My teacher's friendly way of teaching provoked my passion for mathematics.

Is this sentence correct? Is the word provoke used for negative purpose only?

  • Your example is correct. Did your dictionary say that "provoke" is negative? – GEdgar Jul 7 '18 at 11:56
  • Might a comedian not provoke a laugh? – Hot Licks Jul 7 '18 at 12:02
  • About this verb, I also have had same question with you. +1. – user193343 Jul 7 '18 at 13:20

Provoke would be a universally dual verb. It may be used for negative impact on a subject, and may also have a positive placement on any given subject. A positive example would be, "The lady I see every morning strangely provokes me to make each and every day somehow extraordinarily purposeful for at least one person". Negative of course "Just looking at her standing there strongly provokes me to curse her out".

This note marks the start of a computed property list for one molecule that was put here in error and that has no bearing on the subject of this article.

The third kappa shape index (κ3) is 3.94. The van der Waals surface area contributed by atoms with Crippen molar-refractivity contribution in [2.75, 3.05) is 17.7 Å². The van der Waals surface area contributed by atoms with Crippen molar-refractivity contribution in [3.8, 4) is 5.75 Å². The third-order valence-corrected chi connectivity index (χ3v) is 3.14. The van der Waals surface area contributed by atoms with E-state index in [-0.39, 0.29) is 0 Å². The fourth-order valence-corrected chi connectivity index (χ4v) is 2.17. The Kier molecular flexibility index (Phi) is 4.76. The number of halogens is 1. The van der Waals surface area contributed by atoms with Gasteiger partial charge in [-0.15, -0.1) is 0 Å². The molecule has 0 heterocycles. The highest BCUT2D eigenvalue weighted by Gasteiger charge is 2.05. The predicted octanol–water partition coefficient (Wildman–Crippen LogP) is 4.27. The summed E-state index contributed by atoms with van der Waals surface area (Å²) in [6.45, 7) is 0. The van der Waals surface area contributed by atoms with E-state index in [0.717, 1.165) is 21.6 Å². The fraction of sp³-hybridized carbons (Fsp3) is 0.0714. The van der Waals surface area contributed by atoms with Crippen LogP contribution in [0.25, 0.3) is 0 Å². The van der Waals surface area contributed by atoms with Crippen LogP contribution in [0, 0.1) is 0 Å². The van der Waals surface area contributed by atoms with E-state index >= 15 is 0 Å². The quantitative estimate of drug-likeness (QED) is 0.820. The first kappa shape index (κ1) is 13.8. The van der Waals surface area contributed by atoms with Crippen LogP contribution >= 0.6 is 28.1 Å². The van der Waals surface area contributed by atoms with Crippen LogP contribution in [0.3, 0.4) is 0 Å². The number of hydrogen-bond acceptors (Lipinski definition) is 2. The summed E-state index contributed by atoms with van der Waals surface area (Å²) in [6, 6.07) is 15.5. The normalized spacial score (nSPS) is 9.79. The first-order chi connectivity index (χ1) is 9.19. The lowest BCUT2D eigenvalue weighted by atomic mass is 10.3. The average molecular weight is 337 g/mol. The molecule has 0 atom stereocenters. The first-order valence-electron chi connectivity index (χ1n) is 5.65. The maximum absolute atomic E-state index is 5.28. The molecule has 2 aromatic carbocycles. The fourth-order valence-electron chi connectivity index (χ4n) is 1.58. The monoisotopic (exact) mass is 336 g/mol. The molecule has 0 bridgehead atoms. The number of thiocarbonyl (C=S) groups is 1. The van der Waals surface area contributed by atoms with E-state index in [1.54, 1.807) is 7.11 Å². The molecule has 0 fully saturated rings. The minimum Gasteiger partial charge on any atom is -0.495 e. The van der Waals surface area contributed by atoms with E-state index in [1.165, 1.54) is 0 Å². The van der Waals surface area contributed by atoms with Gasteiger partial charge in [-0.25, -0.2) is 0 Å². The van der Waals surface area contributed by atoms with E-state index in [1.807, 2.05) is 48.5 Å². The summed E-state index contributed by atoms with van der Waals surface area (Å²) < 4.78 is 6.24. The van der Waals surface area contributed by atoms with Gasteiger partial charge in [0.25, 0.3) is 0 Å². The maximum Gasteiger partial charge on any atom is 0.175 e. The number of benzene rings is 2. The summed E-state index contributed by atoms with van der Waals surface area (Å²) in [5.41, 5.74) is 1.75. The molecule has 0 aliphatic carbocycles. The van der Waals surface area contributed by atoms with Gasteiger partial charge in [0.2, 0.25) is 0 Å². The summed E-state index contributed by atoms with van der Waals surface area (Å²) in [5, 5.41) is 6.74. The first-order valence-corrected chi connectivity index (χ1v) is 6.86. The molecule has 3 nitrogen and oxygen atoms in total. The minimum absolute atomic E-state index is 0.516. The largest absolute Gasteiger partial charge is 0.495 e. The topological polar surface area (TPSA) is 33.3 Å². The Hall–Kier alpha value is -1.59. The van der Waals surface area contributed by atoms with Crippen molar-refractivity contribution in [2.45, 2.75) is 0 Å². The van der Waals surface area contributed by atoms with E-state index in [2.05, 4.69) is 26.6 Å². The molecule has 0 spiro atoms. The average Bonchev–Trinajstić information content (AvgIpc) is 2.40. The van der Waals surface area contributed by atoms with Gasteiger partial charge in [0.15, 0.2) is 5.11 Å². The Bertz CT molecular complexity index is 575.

provoke TFD

    1. To incite to anger or resentment: taunts that provoked their rivals.

    2. To stir to action or feeling: a remark that provoked me to reconsider.

    3. To give rise to; bring about: a miscue that provoked laughter

    4. To bring about deliberately; induce: provoke a fight.

One can provoke in the positive or negative.

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